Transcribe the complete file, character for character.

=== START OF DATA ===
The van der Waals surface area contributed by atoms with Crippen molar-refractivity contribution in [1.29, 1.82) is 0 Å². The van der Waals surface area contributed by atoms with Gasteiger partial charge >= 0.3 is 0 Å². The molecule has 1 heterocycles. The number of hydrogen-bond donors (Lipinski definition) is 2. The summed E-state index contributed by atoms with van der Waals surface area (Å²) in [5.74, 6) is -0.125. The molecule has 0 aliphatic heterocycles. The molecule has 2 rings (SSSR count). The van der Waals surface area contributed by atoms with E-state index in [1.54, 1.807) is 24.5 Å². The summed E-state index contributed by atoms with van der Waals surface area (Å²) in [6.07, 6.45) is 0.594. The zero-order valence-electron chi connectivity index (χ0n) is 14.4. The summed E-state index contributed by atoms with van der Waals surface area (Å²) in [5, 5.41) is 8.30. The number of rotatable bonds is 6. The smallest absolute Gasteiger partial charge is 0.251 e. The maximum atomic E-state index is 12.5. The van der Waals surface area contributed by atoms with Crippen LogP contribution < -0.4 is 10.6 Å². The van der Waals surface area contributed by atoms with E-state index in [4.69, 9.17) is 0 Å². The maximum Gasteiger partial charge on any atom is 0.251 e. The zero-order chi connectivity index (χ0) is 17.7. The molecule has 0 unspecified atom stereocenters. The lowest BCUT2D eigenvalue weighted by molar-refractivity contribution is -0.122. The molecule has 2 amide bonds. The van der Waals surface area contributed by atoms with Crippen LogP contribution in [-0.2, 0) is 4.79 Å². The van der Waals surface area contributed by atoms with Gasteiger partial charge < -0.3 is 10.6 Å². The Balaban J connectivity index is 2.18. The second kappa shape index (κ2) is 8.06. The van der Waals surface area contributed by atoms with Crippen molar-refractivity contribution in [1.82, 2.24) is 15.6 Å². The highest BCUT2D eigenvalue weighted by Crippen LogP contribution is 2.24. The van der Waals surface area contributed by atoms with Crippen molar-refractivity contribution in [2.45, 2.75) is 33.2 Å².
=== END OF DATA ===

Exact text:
The van der Waals surface area contributed by atoms with Crippen molar-refractivity contribution in [1.29, 1.82) is 0 Å². The van der Waals surface area contributed by atoms with Gasteiger partial charge >= 0.3 is 0 Å². The molecule has 1 heterocycles. The number of hydrogen-bond donors (Lipinski definition) is 2. The summed E-state index contributed by atoms with van der Waals surface area (Å²) in [5.74, 6) is -0.125. The molecule has 0 aliphatic heterocycles. The molecule has 2 rings (SSSR count). The van der Waals surface area contributed by atoms with E-state index in [1.54, 1.807) is 24.5 Å². The summed E-state index contributed by atoms with van der Waals surface area (Å²) in [6.07, 6.45) is 0.594. The zero-order valence-electron chi connectivity index (χ0n) is 14.4. The summed E-state index contributed by atoms with van der Waals surface area (Å²) in [5, 5.41) is 8.30. The number of rotatable bonds is 6. The smallest absolute Gasteiger partial charge is 0.251 e. The maximum atomic E-state index is 12.5. The van der Waals surface area contributed by atoms with Crippen LogP contribution < -0.4 is 10.6 Å². The van der Waals surface area contributed by atoms with E-state index in [4.69, 9.17) is 0 Å². The maximum Gasteiger partial charge on any atom is 0.251 e. The zero-order chi connectivity index (χ0) is 17.7. The molecule has 0 unspecified atom stereocenters. The lowest BCUT2D eigenvalue weighted by molar-refractivity contribution is -0.122. The molecule has 2 amide bonds. The van der Waals surface area contributed by atoms with Crippen LogP contribution in [-0.2, 0) is 4.79 Å². The van der Waals surface area contributed by atoms with Gasteiger partial charge < -0.3 is 10.6 Å². The Balaban J connectivity index is 2.18. The second kappa shape index (κ2) is 8.06. The van der Waals surface area contributed by atoms with Crippen molar-refractivity contribution in [1.82, 2.24) is 15.6 Å². The highest BCUT2D eigenvalue weighted by Crippen LogP contribution is 2.24. The van der Waals surface area contributed by atoms with Crippen molar-refractivity contribution in [2.45, 2.75) is 33.2 Å².